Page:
ISIS getting smarter about penetrating Western security, anti-terror expert warns

The Islamic State group is getting smarter about circumventing Western security, and events like last month’s failed terror plot in Australia are likely to occur more frequently.

That’s the assessment of a former counterterrorism expert for Turkey’s national police following news reports last week that the Australian plot involved explosives and components that were shipped from Turkey.

Writing in the Wall Street Journal, Ahmet S. Yayla, an adjunct professor at George Mason University in Virginia, says the bomb materials used in the aborted attack likely arrived in Australia via air cargo – probably aboard a passenger jet -- evading all security measures.

Although the Australian operation ultimately failed, it was the type of plot that Western nations can expect to see more often, says Yayla, who from 2010 to 2013 led the counterterrorism and operations department of the Turkish National Police in Sanliurfa.

“Make no mistake,” Yayla writes. “Islamic State jihadists will continue trying to carry out spectacular terrorist attacks in the West.”

“Make no mistake. Islamic State jihadists will continue trying to carry out spectacular terrorist attacks in the West.”

- Ahmet S. Yayla, Turkish counterterrorism expert

The reason: As ISIS fighters are driven out of places like Mosul, Iraq, and Raqqa, Syria, the terrorist group will be more likely to mobilize its sympathizers around the world, he says.

More precautions needed

As a precaution, governments across the West need to review the shipping and handling procedures for air cargo in their countries and enhance security measures to avoid plots similar to the one that occurred in Australia, Yayla urges.

He also suggests that NATO-member countries encourage Turkish authorities to crack down on jihadist cells operating in the country.

As Reuters has reported, two men – brothers Khaled Khayat and Mahmoud Khayat -- have been charged with conspiring to commit last month’s failed attack in Australia.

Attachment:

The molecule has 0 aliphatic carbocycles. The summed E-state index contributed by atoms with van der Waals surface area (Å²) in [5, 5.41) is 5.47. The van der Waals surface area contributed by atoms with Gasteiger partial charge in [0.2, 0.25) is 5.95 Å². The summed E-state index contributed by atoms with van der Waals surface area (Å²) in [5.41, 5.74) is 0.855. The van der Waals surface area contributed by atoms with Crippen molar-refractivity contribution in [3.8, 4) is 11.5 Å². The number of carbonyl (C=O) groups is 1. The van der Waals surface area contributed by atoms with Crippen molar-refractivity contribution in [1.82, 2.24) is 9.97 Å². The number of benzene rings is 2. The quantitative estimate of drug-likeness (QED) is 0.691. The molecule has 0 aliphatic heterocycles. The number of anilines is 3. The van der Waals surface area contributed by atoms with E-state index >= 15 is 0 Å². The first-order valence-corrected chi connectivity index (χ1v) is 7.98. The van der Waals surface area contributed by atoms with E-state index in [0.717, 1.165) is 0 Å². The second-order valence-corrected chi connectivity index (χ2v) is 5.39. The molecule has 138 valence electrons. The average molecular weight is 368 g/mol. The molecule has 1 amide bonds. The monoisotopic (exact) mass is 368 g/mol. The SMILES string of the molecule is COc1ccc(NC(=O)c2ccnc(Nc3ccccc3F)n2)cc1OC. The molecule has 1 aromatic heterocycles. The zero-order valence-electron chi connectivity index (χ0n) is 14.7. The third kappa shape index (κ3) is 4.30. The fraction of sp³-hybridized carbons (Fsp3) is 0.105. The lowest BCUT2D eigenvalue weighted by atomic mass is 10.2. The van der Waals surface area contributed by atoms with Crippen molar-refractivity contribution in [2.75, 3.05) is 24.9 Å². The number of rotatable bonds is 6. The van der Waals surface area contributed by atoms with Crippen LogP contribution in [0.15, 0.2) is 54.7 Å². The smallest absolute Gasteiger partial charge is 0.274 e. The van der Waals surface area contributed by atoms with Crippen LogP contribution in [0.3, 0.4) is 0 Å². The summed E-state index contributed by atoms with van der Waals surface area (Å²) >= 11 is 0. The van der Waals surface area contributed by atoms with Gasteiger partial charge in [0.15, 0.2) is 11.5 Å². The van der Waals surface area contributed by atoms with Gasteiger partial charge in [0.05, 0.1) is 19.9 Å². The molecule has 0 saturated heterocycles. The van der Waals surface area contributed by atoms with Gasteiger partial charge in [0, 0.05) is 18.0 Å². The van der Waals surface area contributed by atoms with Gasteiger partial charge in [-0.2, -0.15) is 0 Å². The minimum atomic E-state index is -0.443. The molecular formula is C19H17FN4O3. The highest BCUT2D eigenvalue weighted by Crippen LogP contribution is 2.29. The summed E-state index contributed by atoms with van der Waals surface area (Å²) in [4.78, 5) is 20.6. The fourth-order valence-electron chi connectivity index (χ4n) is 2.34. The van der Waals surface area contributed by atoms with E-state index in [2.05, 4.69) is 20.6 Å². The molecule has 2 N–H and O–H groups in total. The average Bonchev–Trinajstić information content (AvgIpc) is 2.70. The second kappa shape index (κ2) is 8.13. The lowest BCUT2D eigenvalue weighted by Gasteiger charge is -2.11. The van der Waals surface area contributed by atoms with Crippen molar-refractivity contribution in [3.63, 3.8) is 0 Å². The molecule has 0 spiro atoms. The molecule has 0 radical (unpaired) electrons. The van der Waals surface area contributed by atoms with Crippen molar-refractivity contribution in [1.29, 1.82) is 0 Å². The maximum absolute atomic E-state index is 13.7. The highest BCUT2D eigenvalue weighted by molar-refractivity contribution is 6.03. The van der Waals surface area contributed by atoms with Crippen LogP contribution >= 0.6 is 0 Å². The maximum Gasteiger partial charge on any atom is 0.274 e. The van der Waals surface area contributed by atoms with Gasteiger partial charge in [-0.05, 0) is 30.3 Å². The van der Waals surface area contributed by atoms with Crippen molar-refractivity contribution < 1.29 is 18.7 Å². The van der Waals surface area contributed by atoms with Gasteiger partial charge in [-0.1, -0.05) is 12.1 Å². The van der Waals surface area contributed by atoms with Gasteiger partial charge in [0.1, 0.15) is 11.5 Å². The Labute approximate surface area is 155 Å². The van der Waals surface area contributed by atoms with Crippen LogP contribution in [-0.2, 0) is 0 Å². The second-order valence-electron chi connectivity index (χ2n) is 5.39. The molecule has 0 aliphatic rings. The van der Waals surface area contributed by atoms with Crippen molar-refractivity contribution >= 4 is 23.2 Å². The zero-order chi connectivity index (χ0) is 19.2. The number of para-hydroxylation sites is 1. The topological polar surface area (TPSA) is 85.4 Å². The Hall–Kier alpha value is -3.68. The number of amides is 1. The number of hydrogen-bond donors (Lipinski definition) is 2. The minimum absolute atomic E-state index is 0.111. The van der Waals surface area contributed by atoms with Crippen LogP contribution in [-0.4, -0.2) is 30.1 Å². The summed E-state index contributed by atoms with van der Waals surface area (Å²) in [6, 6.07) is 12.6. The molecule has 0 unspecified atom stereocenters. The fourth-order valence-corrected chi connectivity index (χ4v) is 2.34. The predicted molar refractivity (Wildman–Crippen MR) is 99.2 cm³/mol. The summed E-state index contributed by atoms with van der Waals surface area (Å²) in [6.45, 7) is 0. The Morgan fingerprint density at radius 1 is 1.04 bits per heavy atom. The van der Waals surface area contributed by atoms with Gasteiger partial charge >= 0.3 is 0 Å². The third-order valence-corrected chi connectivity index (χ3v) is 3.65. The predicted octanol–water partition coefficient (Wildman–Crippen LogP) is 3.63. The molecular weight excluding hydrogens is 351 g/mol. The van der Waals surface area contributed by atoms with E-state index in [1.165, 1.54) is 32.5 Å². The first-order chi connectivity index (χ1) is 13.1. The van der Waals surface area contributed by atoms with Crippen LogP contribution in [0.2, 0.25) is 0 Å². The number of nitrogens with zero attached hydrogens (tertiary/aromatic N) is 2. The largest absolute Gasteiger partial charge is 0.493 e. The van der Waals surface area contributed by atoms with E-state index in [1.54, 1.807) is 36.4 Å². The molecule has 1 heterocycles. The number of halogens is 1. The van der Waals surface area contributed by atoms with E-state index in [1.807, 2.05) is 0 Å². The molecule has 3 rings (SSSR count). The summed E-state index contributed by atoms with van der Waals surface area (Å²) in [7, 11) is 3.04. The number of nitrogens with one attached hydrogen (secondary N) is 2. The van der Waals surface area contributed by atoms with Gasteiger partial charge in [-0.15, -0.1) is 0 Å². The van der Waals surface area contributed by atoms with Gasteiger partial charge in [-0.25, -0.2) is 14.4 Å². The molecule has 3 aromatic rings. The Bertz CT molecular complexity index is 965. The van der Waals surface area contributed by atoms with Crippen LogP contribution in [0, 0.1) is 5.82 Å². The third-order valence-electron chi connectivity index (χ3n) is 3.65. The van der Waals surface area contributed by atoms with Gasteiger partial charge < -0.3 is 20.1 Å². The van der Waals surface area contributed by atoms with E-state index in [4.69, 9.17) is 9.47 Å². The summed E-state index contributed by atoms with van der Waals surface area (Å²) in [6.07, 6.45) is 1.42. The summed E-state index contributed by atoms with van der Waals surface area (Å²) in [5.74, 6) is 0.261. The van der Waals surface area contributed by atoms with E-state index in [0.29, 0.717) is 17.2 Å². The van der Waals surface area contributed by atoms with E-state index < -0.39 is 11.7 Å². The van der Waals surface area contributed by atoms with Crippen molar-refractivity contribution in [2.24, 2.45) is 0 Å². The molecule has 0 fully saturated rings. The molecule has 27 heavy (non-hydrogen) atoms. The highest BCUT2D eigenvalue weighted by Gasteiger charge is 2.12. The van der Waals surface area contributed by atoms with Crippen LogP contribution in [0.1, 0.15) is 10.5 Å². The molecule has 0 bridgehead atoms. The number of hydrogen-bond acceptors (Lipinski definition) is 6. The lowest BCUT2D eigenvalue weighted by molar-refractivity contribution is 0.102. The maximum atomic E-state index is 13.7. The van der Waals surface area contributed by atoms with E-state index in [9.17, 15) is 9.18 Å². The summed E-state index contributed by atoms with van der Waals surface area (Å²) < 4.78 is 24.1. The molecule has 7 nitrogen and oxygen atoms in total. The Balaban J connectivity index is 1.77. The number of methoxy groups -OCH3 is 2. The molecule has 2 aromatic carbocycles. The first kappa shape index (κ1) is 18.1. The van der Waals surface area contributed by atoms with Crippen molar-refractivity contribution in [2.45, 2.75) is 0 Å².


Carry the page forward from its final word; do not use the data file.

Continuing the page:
The reasons why the bombing plan was aborted aren’t entirely clear, but at a news conference Friday, Australian authorities said Khaled Khayat intended to have his brother unwittingly carry an explosive device aboard an airliner, but ultimately decided to end the mission.

The plan was “one of the most sophisticated plots that has ever been attempted on Australian soil,” Australian Federal Police Deputy Commissioner Michael Phelan said during the news conference, as Fox News reported.

The suspects based in Australia received the explosive materials from Turkey and went to the airport with the bomb in their luggage, authorities said, but abandoned the plot just before reaching airport security screening.

The suspects instead began working on a separate device that could release highly deadly hydrogen sulfide toxic gas, Yayla writes.

The Australian authorities found out about the terror plot almost two weeks later, following a tip from a foreign intelligence service, Yayla notes.

A senior diplomat in a position to know directly about the incident confirmed to Fox News the specifics of the plot and the authorities’ actions.

‘Lone Wolf’s Handbook’

Meanwhile, Yayla writes, ISIS supporters in Turkey last month published a 60-page “Lone Wolf’s Handbook,” a manual for teaching terrorists how to make a bomb or drive a truck into a crowd of pedestrians.

But it is not only so-called “lone wolves” who are a threat, Yayla writes. The Australian bomb plot was coordinated with an ISIS commander, possibly in Raqqa, who “coordinated” and guided the Khayat brothers for more than three months.

The commander had the bomb assembled with military-grade and high-end explosives, Yayla writes.